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£20 pulse oximeter gadget could save lives from Covid-19


A person holds their finger in a pulse oximeter as it takes a reading for their pulse and oxygen levels (Photo by Huw Fairclough/Getty Images)

As the NHS is stretched to breaking point by the onslaught of Covid-19, the availability of health and fitness gadgets could provide some respite.

Previous reports have explained heart-rate tracking Fitbit bands could provide early warning signs of the coronavirus.

Alongside that is a gadget called a pulse oximeter that clips to your finger and measures the percentage of oxygen in your blood.

Medical staff have noticed that one of the mysteries of Covid-19 is that oxygen levels in the blood can drop to dangerous levels without the patient even noticing. As such, when they arrive at hospital, they are in a far worse condition than they realise.

Pulse oximieters cost around £20 and allow people to measure their own blood oxygen at home.

A normal oxygen level in the blood is between 95% and 100%. If it dips below 95%, anyone should seek medical attention.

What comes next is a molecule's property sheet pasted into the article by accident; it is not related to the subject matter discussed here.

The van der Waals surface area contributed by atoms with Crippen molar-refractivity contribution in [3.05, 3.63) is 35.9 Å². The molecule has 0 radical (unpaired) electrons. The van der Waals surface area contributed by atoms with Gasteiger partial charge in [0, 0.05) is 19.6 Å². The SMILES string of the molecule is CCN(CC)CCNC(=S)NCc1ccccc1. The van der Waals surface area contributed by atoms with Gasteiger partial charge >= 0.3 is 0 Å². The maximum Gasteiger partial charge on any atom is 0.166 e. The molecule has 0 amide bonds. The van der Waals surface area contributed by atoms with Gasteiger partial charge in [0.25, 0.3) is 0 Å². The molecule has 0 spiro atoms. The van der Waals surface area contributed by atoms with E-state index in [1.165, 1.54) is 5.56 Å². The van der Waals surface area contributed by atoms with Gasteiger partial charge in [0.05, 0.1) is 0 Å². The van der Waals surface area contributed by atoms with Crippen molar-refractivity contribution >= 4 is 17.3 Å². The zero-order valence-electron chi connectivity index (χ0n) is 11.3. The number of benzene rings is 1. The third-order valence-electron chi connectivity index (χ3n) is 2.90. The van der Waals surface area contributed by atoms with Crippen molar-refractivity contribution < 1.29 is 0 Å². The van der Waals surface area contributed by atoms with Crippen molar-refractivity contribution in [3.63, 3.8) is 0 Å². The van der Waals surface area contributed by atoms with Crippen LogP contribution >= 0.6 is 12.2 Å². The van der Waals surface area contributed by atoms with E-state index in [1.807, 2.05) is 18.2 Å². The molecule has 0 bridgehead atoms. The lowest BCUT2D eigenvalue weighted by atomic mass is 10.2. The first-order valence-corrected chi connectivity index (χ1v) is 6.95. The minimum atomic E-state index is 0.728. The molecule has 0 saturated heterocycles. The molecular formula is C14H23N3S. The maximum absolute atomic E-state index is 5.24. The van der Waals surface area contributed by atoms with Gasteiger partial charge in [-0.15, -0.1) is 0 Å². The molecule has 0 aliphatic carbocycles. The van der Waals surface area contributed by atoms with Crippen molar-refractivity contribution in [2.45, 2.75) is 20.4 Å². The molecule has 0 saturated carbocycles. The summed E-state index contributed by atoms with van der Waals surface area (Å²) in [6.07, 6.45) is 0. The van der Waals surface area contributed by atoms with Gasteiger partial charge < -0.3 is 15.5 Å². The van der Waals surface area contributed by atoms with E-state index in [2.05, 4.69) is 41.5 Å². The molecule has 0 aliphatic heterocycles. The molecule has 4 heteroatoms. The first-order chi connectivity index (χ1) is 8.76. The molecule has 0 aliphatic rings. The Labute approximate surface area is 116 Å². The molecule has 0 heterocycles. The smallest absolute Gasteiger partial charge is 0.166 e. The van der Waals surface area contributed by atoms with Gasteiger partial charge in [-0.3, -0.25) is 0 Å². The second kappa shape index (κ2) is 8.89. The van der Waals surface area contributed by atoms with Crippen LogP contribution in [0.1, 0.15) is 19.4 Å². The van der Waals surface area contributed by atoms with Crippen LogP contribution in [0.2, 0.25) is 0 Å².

‘With Covid, we were admitting patients with oxygen levels in the 70s or low-or-middle 80s,’ said Dr Matt Inada-Kim, a consultant in acute medicine at Hampshire Hospitals.

Hospitals are seeing patients come in without realising they had dangerously low blood oxygen levels (Photo by Dmitry Rogulin/TASS via Getty Images)

He told BBC Radio 4’s Inside Health: ‘It was a really curious and scary presentation and really made us rethink what we were doing.’

How to check your oxygen levels at home

People should measure their blood oxygen levels three times per day (Credits: Getty Images/iStockphoto)

A pulse oximeter is a very simple gadget to use. It clips onto the end of your finger and will provide a reading on your blood oxygen levels.

It does this by shining a light through your finger and then measures how much of that light is absorbed. From this, it can calculate oxygen levels in the blood.

Ideally, you should measure and record your oxygen levels three times per day.

If your oxygen levels drop to 93% or 94%, then you should speak to a GP or call 111 without delay. If they go below 92%, people should go to A&E or call 999 for an ambulance.

Many other wearable gadgets are also capable of measuring blood oxygen levels, such as the Apple Watch Series 6 and the Fitbit Sense.


MORE : A simple Fitbit could detect Covid-19 days before symptoms appear


MORE : Fitbit Sense review: the smartwatch tackling your stress levels





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